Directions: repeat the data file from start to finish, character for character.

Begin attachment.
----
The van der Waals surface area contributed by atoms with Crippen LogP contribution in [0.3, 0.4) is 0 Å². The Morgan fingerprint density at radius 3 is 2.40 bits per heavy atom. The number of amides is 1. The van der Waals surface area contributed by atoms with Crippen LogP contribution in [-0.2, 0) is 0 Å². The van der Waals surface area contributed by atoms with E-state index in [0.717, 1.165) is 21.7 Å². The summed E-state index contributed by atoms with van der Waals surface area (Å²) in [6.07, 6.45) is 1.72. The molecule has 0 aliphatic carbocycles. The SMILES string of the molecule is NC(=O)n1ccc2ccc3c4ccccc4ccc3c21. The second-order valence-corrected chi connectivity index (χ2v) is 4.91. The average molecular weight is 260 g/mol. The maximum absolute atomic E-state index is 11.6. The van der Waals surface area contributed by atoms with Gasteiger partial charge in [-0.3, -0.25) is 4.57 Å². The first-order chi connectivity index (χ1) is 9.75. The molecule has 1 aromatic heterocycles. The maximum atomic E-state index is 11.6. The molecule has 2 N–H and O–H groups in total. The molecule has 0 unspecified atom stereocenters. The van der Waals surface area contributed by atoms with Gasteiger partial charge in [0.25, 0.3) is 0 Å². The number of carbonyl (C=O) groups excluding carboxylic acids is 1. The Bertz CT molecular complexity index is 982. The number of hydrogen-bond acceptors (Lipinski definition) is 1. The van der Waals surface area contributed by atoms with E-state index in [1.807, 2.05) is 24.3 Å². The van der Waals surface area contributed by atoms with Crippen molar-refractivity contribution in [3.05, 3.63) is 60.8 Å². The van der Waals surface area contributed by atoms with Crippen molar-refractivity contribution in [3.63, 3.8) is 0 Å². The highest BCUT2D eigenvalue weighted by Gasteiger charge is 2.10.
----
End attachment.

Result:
The van der Waals surface area contributed by atoms with Crippen LogP contribution in [0.3, 0.4) is 0 Å². The Morgan fingerprint density at radius 3 is 2.40 bits per heavy atom. The number of amides is 1. The van der Waals surface area contributed by atoms with Crippen LogP contribution in [-0.2, 0) is 0 Å². The van der Waals surface area contributed by atoms with E-state index in [0.717, 1.165) is 21.7 Å². The summed E-state index contributed by atoms with van der Waals surface area (Å²) in [6.07, 6.45) is 1.72. The molecule has 0 aliphatic carbocycles. The SMILES string of the molecule is NC(=O)n1ccc2ccc3c4ccccc4ccc3c21. The second-order valence-corrected chi connectivity index (χ2v) is 4.91. The average molecular weight is 260 g/mol. The maximum absolute atomic E-state index is 11.6. The van der Waals surface area contributed by atoms with Gasteiger partial charge in [-0.3, -0.25) is 4.57 Å². The first-order chi connectivity index (χ1) is 9.75. The molecule has 1 aromatic heterocycles. The maximum atomic E-state index is 11.6. The molecule has 2 N–H and O–H groups in total. The molecule has 0 unspecified atom stereocenters. The van der Waals surface area contributed by atoms with Gasteiger partial charge in [0.25, 0.3) is 0 Å². The number of carbonyl (C=O) groups excluding carboxylic acids is 1. The Bertz CT molecular complexity index is 982. The number of hydrogen-bond acceptors (Lipinski definition) is 1. The van der Waals surface area contributed by atoms with E-state index in [1.807, 2.05) is 24.3 Å². The van der Waals surface area contributed by atoms with Crippen molar-refractivity contribution in [3.05, 3.63) is 60.8 Å². The van der Waals surface area contributed by atoms with Crippen molar-refractivity contribution in [3.63, 3.8) is 0 Å². The highest BCUT2D eigenvalue weighted by Gasteiger charge is 2.10.